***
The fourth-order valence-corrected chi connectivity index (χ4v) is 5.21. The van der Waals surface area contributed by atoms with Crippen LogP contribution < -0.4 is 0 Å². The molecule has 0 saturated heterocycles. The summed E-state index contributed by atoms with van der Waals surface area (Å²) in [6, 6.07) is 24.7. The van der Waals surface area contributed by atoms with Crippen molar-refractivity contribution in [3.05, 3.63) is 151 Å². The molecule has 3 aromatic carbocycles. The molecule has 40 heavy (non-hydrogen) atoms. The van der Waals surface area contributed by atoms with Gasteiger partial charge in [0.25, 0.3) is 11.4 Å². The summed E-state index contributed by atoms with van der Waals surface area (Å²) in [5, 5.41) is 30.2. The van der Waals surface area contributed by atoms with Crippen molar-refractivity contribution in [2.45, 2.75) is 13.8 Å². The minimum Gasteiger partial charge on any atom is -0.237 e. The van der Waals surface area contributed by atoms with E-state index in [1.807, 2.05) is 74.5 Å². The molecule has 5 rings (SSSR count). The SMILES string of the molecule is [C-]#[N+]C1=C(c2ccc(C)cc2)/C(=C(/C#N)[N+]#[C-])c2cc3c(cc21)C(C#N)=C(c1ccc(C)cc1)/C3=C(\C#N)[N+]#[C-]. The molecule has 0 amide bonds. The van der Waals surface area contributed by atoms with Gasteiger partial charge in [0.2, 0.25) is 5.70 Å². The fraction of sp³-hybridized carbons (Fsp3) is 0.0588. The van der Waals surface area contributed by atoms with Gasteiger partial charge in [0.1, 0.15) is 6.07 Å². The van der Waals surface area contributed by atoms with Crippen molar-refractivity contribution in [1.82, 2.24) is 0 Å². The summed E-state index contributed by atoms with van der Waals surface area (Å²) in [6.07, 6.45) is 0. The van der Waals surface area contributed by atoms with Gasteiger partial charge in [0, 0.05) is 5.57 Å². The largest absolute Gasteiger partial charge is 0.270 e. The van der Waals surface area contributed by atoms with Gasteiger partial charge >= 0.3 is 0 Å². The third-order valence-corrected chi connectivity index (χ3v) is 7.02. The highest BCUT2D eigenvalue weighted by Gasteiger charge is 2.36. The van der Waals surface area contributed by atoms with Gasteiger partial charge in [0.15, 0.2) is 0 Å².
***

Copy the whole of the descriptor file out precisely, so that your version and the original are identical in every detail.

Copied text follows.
The fourth-order valence-corrected chi connectivity index (χ4v) is 5.21. The van der Waals surface area contributed by atoms with Crippen LogP contribution < -0.4 is 0 Å². The molecule has 0 saturated heterocycles. The summed E-state index contributed by atoms with van der Waals surface area (Å²) in [6, 6.07) is 24.7. The van der Waals surface area contributed by atoms with Crippen molar-refractivity contribution in [3.05, 3.63) is 151 Å². The molecule has 3 aromatic carbocycles. The molecule has 40 heavy (non-hydrogen) atoms. The van der Waals surface area contributed by atoms with Gasteiger partial charge in [0.25, 0.3) is 11.4 Å². The summed E-state index contributed by atoms with van der Waals surface area (Å²) in [5, 5.41) is 30.2. The van der Waals surface area contributed by atoms with Crippen molar-refractivity contribution in [2.45, 2.75) is 13.8 Å². The minimum Gasteiger partial charge on any atom is -0.237 e. The van der Waals surface area contributed by atoms with E-state index in [1.807, 2.05) is 74.5 Å². The molecule has 5 rings (SSSR count). The SMILES string of the molecule is [C-]#[N+]C1=C(c2ccc(C)cc2)/C(=C(/C#N)[N+]#[C-])c2cc3c(cc21)C(C#N)=C(c1ccc(C)cc1)/C3=C(\C#N)[N+]#[C-]. The molecule has 0 amide bonds. The van der Waals surface area contributed by atoms with Gasteiger partial charge in [0.2, 0.25) is 5.70 Å². The fraction of sp³-hybridized carbons (Fsp3) is 0.0588. The van der Waals surface area contributed by atoms with Gasteiger partial charge in [0.1, 0.15) is 6.07 Å². The van der Waals surface area contributed by atoms with Crippen molar-refractivity contribution in [1.82, 2.24) is 0 Å². The summed E-state index contributed by atoms with van der Waals surface area (Å²) in [6.07, 6.45) is 0. The van der Waals surface area contributed by atoms with Gasteiger partial charge in [0, 0.05) is 5.57 Å². The largest absolute Gasteiger partial charge is 0.270 e. The van der Waals surface area contributed by atoms with Gasteiger partial charge >= 0.3 is 0 Å². The third-order valence-corrected chi connectivity index (χ3v) is 7.02. The highest BCUT2D eigenvalue weighted by Gasteiger charge is 2.36. The van der Waals surface area contributed by atoms with Gasteiger partial charge in [0.15, 0.2) is 0 Å².